If we maintain that free will requires the absence of determinism, Then can we claim to be free without any wants? if we had no wants at all, What sense would there to be talk about free will? the difference between free will and the absence of free will is not that between indeterminism and determinism. Free choice presupposes determinism in that in order to make a choice (...)
    Direct download (6 more)  
     
    My bibliography  
     
    Export citation  
  16. Fritz J. McDonald (2014). Review of Heidi M. Ravven, The Self Beyond Itself: An Alternative History of Ethics, the New Brain Sciences, and the Myth of Free Will. [REVIEW] Neuroethics 7 (2):251-252.score: 684.0
    The Self Beyond Itself is a defense of an incompatibilist, hard determinist view of free will. Free will is here defined in a very strong sense, as the existence of actions that do not result from any causes other than the agent herself. The question of how to define free will, especially whether it consists in the ability to do otherwise, and what the ability to do otherwise amounts to, is not given much consideration (...)
    Direct download (3 more)  
     
    My bibliography  
     
    Export citation  
  17. Maria De Cillis (2014). Free Will and Predestination in Iislamic Thought: Theoretical Compromises in the Works of Avicenna, Ghazali and Ibn Arabi. Routledge.score: 672.0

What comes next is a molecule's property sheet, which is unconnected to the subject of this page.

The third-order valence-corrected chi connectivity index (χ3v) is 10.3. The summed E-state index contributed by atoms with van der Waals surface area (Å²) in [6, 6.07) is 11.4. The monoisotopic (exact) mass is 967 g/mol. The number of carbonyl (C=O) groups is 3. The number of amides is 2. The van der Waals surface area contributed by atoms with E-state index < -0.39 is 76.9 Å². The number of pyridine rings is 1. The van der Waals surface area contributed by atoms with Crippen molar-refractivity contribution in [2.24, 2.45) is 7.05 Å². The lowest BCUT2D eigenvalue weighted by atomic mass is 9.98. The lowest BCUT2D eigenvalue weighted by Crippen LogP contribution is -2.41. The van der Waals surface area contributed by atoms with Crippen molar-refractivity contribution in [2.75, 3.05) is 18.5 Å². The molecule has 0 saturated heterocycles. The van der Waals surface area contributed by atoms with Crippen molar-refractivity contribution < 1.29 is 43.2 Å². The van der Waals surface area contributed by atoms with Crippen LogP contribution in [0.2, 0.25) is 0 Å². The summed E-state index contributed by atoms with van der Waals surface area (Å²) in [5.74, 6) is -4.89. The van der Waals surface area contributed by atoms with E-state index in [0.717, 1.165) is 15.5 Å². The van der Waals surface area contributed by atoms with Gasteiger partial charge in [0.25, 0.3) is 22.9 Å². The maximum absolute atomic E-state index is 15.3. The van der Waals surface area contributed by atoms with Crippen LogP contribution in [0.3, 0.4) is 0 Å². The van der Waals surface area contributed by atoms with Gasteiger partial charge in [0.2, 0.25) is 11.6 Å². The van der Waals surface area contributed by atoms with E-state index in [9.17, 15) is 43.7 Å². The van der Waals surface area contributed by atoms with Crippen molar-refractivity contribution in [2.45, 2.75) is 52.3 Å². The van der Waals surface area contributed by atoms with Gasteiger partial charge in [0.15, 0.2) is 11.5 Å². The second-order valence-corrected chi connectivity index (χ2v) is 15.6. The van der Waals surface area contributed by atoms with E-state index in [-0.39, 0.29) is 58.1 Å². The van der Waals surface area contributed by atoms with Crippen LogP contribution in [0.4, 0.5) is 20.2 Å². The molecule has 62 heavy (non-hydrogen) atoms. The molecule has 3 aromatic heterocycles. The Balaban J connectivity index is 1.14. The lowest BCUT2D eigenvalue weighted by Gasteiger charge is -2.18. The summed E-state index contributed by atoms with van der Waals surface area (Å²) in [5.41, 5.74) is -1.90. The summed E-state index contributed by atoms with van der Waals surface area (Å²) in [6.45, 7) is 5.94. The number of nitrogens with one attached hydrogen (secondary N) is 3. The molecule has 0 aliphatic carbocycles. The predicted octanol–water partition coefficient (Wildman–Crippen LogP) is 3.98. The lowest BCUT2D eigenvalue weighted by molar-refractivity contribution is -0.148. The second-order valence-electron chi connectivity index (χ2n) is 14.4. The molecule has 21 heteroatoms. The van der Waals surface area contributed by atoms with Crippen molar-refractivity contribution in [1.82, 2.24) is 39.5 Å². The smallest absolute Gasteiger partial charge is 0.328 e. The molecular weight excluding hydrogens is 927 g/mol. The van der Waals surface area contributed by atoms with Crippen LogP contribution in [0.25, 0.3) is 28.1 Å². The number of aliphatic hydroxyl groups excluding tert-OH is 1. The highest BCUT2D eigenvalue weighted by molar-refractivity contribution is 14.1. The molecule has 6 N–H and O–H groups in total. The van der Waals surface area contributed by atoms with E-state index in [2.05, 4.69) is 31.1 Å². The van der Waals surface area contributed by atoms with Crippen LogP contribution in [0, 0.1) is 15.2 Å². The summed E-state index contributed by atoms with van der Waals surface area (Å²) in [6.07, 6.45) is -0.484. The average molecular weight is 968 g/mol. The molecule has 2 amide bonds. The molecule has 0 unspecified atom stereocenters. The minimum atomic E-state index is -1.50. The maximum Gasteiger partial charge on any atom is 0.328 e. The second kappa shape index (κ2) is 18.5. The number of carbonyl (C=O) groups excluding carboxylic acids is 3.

18. Benjamin Vilhauer (2010). The Scope of Responsibility in Kant's Theory of Free Will. British Journal for the History of Philosophy 18 (1):45-71.score: 624.0
    In this paper, I discuss a problem for Kant's strategy of appealing to the agent qua noumenon to undermine the significance of determinism in his theory of free will. I then propose a solution. The problem is as follows: given determinism, how can some agent qua noumenon be 'the cause of the causality' of the appearances of that agent qua phenomenon without being the cause of the entire empirical causal series? This problem has been identified in (...)
    Direct download (6 more)  
     
    My bibliography  
     
    Export citation  
  19. Robert H. Kane (2002). Free Will, Determinism, and Indeterminism. In Harald Atmanspacher & Robert C. Bishop (eds.), Between Chance and Choice: Interdisciplinary Perspectives on Determinism. Thorverton UK: Imprint Academic. 371--406.score: 618.8
  20. Thomas Pink (2004). Free Will: A Very Short Introduction. Oxford University Press.score: 612.0
    Every day we seem to make and act upon all kinds of free choices: some trivial, others so consequential that they change the course of one's life, or even the course of history. But are these choices really free, or are we compelled to act the way we do by factors beyond our control? Is the feeling that we could have made different decisions just an illusion? And if our choices are not free, is it legitimate (...)
    Direct download  
     
    My bibliography  
     
    Export citation  
  21. Robert H. Kane (1999). New Directions on Free Will. In The Proceedings of the Twentieth World Congress of Philosophy, Volume 2: Metaphysics. Bowling Green: Philosophy Doc Ctr. 135-142.score: 612.0